We live in a state of fear, as represented by the list compiled at phobialistcom.
It’s a long list. Some of the items make sense, like Algophobia, the fear of pain. Some pose a problem more difficult to relate to, like Arachibutyrophobia, the fear of peanut butter sticking to the roof of the mouth.
We all are afraid of something. This blog is about a man named Tark and the thing, not mentioned in the phobia list, that frightened him more than flowers or dust or flutes or bees — loss of awareness and realization — and the disease that brought this on: Alzheimer’s.
Tark’s father had Alzheimer’s, the brain cell killing disease packing a risk factor that doubles every five years after age 65.
The Mind Behind the Eye
When Tark was young he found vintage aircraft from the World War I era fascinating. He collected illustrations and watched newsreel footage of biplanes in action.
Tark’s father was a skilled sketch artist. He would draw pictures of the double-winged aircraft diving in three-point perspective with machine guns blazing.
The son stood next to the father, watching objects take shape and come to life under skilled hands.
Many years later, when Tark’s father was old, Tark’s mother noticed changes in her husband’s behaviour: forgetfulness, mental confusion, and change in personality.
She told Tark, now a grown man with his own family, about this. Tark asked his father to draw a biplane. The old man, too stubborn and proud to admit he had a problem, snatched the pad and pencil from his son.
“I’ll show you, bastard!” the old man shouted.
Tark nodded, he knew this wasn’t his father speaking, it was someone else. A diminished version of the man.
Tark’s father sat down. He set the graphite on the paper. The old man looked up, tears welling in his eyes. In a moment of clear-eyed lucidity, Tark’s father said, “I can’t do it.”
From that moment on, the old man realized he had a problem.
Tark’s father passed away three years later.
Into the Brains of Mice
Years later, Tark approached age sixty-five. Fear of losing awareness compelled the old man to challenge his mind, eat a healthy diet, and exersise on a daily basis.
Other member’s of Tark’s family had been diagnosed with Alzheimer’s. Tark felt the odds were against him and he was powerless to stop the runaway train leaving the tracks on a bridge while it was on fire.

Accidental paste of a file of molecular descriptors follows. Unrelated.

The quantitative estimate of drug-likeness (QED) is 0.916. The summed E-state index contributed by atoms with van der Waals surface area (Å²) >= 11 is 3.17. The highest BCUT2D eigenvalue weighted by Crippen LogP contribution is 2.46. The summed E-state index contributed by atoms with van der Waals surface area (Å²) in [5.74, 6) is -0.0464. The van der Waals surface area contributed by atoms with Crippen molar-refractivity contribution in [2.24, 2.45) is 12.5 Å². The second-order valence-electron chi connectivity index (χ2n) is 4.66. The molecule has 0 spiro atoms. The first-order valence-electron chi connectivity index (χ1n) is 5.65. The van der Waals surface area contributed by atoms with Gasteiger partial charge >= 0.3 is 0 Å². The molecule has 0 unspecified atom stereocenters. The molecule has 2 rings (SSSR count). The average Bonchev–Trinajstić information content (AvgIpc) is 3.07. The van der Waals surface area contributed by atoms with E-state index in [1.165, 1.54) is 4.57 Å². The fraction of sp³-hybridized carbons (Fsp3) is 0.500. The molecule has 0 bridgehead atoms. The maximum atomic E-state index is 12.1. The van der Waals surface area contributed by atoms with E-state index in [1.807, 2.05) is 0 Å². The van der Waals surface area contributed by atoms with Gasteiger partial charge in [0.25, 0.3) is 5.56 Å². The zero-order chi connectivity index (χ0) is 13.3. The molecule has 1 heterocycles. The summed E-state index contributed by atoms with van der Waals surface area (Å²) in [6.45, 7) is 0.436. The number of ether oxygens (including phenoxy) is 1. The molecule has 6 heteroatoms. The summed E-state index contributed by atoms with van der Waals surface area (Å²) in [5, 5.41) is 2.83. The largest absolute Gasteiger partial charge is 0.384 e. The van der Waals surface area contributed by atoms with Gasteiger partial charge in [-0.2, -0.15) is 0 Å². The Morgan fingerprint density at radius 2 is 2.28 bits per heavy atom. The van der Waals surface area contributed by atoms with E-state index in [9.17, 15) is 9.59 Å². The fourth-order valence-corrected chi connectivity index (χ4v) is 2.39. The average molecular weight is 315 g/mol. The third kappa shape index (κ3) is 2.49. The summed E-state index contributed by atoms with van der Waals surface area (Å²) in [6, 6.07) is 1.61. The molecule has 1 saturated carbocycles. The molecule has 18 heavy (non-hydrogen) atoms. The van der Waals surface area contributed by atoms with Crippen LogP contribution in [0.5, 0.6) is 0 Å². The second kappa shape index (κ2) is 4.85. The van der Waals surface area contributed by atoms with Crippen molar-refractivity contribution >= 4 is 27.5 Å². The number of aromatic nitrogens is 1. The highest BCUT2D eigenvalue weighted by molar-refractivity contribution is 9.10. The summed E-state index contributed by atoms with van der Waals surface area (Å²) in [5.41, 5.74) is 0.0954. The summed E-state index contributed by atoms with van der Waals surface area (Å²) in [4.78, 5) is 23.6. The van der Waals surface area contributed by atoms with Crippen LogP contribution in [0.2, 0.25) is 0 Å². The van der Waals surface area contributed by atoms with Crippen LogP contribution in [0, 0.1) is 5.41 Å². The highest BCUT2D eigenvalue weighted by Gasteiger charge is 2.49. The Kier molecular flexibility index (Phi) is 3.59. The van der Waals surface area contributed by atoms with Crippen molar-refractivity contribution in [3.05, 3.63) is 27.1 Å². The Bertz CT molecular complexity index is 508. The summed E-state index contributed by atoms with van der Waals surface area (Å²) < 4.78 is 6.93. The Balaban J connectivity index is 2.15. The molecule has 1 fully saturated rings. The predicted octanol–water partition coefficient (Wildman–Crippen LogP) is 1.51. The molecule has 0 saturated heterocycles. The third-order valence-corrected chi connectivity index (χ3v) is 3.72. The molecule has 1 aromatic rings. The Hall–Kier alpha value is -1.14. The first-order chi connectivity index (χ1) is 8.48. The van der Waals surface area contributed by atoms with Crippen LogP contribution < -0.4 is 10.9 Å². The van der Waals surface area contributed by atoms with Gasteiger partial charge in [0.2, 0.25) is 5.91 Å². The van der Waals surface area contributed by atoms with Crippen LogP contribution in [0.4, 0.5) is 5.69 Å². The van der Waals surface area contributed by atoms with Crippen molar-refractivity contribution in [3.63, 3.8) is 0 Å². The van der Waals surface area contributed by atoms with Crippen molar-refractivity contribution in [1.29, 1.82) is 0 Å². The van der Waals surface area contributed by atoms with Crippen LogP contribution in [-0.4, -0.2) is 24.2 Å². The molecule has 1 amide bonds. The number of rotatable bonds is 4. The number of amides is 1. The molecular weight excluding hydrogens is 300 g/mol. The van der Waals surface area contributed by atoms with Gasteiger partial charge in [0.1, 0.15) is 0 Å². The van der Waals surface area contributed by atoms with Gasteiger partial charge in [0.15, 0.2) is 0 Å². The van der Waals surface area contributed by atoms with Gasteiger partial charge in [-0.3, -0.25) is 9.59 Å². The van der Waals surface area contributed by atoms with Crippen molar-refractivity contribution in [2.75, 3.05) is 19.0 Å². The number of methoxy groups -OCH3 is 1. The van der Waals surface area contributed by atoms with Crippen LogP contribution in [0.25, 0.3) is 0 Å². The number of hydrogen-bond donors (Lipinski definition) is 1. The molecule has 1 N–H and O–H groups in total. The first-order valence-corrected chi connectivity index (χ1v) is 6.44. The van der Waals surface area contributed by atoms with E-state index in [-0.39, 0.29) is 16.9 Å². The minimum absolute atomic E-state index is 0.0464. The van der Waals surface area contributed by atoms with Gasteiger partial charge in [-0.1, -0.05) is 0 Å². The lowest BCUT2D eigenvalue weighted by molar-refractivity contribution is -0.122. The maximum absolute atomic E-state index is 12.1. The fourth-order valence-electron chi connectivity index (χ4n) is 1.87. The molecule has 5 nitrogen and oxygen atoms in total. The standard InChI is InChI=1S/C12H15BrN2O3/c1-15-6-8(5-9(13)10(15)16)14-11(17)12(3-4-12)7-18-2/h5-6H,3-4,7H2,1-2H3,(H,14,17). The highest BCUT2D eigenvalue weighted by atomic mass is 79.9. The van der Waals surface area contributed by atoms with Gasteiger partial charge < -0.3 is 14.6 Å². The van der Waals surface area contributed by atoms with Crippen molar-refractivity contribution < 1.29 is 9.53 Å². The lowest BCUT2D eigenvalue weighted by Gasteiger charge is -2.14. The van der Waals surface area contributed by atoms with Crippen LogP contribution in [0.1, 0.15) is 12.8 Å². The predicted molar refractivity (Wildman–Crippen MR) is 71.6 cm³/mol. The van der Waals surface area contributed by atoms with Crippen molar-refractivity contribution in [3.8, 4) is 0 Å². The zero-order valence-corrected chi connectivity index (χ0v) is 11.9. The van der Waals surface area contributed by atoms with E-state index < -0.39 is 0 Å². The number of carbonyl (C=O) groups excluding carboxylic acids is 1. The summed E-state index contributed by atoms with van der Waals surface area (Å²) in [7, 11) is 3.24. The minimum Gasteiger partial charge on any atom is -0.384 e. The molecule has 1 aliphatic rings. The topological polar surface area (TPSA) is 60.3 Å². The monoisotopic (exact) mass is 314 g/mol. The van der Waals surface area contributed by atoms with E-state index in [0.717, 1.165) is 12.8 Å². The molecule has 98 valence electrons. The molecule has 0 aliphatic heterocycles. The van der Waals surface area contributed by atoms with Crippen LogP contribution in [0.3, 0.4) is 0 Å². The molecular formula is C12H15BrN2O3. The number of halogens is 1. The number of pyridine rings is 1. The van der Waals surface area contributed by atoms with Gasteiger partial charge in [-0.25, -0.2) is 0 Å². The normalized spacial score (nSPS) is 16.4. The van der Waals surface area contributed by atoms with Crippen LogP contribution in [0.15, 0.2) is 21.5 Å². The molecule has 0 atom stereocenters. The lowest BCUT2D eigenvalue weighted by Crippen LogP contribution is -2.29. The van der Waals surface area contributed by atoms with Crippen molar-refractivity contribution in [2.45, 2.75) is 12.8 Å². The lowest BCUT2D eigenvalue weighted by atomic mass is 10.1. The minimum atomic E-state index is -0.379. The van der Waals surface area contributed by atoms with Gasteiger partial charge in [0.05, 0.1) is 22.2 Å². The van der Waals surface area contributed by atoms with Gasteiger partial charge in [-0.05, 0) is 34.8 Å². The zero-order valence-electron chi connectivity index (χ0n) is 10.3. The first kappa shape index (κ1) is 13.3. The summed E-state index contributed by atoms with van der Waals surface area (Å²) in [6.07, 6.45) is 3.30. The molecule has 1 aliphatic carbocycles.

One day, Tark happened to see a documentary about research being done by Cornell University. Scientists bred lab mice to be born with Alzheimer’s. Once the mice were full grown, a piece of their skull was removed and a glass insert put in its place. The mice were put under powerful Photon microscopes. Cameras recorded video of blood flowing through tangled networks of branching veins, arteries, and capillaries.
Tark got on his computer and put in the url of the citizen scientists website: https://stallcatchers.com/main. He registered and worked his way through the calibrated video clips designed for new users.
Stall Catchers is a game: the object is to observe blood flow over time through layers of brain tissue, averaging three to four seconds. In the fluid, small dark spots, actual blood cells, move along passages lit up with radium. The object of the game is locate and mark cells that don’t flow.
On the second day Tark logged in, he was given real movies to watch. After thirty minutes, Tark imagined he was a big cat on the African plain, stalking a herd of wildebeests. When he saw a calf, weak and sick, fall out of the herd, he would pounce.
This empowered the old man. He no longer felt helpless. He set goals: daily, short term, and long term. The daily goal being to see how many points he could accumulate in one session. The short term goal was to reach the top seat on then daily boards. The long term was to reach top seat on the main leader board, set up another account, and start from zero.
Good luck, Tark.
Do not go gentle into that good night,
Rage, Rage, against the dying of the light.